Fair to say everyone appreciates a good Panorama. Sometimes, a typical single frame image doesn’t quite translate the scope, or beauty, of a scene as you can see with your naked eyes. The panorama gets you a little bit closer to being enveloped in the scene, and clearly, this is something most of us like to do given the proliferation of panorama applications on phones and pano options on cameras today. While the apps and settings can do a good job, it’s unlikely going to give you something really phenomenal or worthy of a large print. To do this, stitching multiple images together will be your best bet, and even to do that, knowing how to take the images and then knowing how to process them in Photoshop is essential.

In the accompanying video, or rather the video to which this text accompanies, Aaron Nace takes some shots of Mt. Haleakalā (shot by fellow Phlearn team member and all ’round good guy, David J Crewe), holds your hand and guides you through the necessary steps to execute great shots for panoramas, and how to put them together and finish your image in Photoshop.


[REWIND: An Easy Way To Swap Heads In Photoshop | Aaron Nace]

If you’re a landscape shooter or a time-lapse shooter, some of this is probably already understood, but the tips on how to shoot are very valuable to anyone wanting to capture a great pano from a vacation. Some of the tips:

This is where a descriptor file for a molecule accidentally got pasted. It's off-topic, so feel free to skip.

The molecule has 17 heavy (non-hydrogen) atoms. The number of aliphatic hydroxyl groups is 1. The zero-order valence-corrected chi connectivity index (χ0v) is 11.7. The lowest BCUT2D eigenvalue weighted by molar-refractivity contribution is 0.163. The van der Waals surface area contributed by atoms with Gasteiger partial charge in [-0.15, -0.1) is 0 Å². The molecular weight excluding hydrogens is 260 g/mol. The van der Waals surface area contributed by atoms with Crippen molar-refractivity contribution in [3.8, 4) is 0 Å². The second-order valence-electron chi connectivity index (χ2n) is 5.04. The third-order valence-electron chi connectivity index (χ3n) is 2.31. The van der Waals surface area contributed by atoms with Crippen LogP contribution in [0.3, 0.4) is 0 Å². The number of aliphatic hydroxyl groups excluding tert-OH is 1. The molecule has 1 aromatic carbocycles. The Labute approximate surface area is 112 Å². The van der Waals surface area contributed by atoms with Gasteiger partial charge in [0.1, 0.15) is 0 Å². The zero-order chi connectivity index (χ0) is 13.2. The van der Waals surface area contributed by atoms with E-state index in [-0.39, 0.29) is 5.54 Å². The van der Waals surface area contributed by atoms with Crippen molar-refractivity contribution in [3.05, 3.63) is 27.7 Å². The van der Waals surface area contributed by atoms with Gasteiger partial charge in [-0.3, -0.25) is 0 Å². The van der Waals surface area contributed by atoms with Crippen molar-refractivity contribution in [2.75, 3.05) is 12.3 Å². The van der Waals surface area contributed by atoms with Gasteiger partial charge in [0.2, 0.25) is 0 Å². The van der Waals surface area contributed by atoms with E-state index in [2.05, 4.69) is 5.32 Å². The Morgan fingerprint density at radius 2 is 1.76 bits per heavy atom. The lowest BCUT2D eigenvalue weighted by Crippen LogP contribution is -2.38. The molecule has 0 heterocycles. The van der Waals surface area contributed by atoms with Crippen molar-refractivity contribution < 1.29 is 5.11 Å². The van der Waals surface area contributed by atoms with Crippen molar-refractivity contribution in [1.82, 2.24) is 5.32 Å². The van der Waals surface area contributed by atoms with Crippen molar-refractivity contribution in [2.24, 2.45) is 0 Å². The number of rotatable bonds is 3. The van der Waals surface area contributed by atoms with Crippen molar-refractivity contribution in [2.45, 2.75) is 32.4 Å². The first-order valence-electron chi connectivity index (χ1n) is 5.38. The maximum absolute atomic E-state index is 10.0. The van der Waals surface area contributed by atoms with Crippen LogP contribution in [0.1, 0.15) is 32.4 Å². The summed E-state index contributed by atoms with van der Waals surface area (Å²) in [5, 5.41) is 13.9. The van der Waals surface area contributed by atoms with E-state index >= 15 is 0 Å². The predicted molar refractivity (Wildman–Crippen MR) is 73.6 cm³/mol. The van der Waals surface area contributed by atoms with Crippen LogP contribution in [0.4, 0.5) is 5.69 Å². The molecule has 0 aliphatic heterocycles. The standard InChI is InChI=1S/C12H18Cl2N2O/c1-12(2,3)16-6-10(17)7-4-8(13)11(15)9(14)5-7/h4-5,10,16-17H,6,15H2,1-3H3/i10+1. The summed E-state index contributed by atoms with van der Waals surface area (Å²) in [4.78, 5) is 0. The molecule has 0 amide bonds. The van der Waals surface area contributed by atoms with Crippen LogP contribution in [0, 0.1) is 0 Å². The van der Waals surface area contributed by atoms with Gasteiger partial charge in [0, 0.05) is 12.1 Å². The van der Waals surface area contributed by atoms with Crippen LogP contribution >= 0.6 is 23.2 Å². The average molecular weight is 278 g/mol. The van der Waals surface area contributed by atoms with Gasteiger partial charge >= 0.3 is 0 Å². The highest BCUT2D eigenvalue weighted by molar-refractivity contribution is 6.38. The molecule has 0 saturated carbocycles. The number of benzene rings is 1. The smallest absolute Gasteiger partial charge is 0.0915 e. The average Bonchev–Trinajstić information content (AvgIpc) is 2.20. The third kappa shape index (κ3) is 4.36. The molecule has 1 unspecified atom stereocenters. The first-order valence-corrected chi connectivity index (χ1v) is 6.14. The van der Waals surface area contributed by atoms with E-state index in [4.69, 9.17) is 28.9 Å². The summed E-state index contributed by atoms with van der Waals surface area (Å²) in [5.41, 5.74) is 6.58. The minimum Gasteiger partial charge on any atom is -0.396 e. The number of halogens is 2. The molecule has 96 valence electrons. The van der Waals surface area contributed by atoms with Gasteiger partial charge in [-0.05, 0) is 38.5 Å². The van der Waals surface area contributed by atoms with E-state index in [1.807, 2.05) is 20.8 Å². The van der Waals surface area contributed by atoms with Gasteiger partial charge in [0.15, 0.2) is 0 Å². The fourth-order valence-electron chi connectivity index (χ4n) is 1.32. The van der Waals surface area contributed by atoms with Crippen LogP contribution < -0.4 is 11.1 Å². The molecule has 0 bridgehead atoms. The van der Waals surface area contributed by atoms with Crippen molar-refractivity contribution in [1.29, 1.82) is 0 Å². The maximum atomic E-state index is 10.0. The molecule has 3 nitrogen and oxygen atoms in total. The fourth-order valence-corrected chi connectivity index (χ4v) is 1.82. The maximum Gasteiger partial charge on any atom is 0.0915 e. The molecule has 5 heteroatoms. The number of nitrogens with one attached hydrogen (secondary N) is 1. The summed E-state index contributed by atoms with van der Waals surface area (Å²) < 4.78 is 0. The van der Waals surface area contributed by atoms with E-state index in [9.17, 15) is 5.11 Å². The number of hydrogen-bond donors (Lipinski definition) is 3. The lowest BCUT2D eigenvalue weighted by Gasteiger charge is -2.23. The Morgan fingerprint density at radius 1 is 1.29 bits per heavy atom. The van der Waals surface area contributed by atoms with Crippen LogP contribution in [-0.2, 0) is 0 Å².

• There’s a saying often spoken in photography, that there are large, heavy, sturdy tripods, and then there are bad ones. While this may be an exaggeration, it helps to have a good one when taking panoramas.
  • Shoot more images than you actually need to give yourself more cropping ground
  • Contrary to what you might think, shooting at 50mm or higher is better than shooting very wide, as it allows for less distortion.
  • You’ll want to choose an aperture that’s very sharp, and typically, that means shooting within the f/8 to f/11 range
  • Manually focus
  • Shoot using slower shutter speeds, which may require ND filters, to reduce distracting elements of motion.

Once in Photoshop, the program does most of the heavy lifting for you. Simply by going to File>Automate>Photomerge, then keeping everything on automatic, will stitch your images together and give you a panorama to work from, and presents each image as a layer. You can then toggle the layers on and off to see how they make up the pano.


Once you’re satisfied, you’ll merge all the layers, and then address image distortion by going to Filter>Lens Correction and adjusting the sliders as you see fit. At this point, you should mostly be concerned with cropping to your taste, and then filling in any blank areas using either the Content Aware tool, or clone stamp, and then, finally, adjust the final colors in the image to produce something really spectacular.

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As always, if you are a fan of Aaron’s teachings (and who isn’t?), be sure to check back here for updates, and follow along with Aaron on YouTube and Phlearn. You should also consider becoming quickly adept at Photoshop with the Phlearn Photoshop 101 & 201 sets as they are extremely comprehensive, and will have you quickly doing things with Photoshop you may have otherwise thought too complex, or didn’t even know you could do.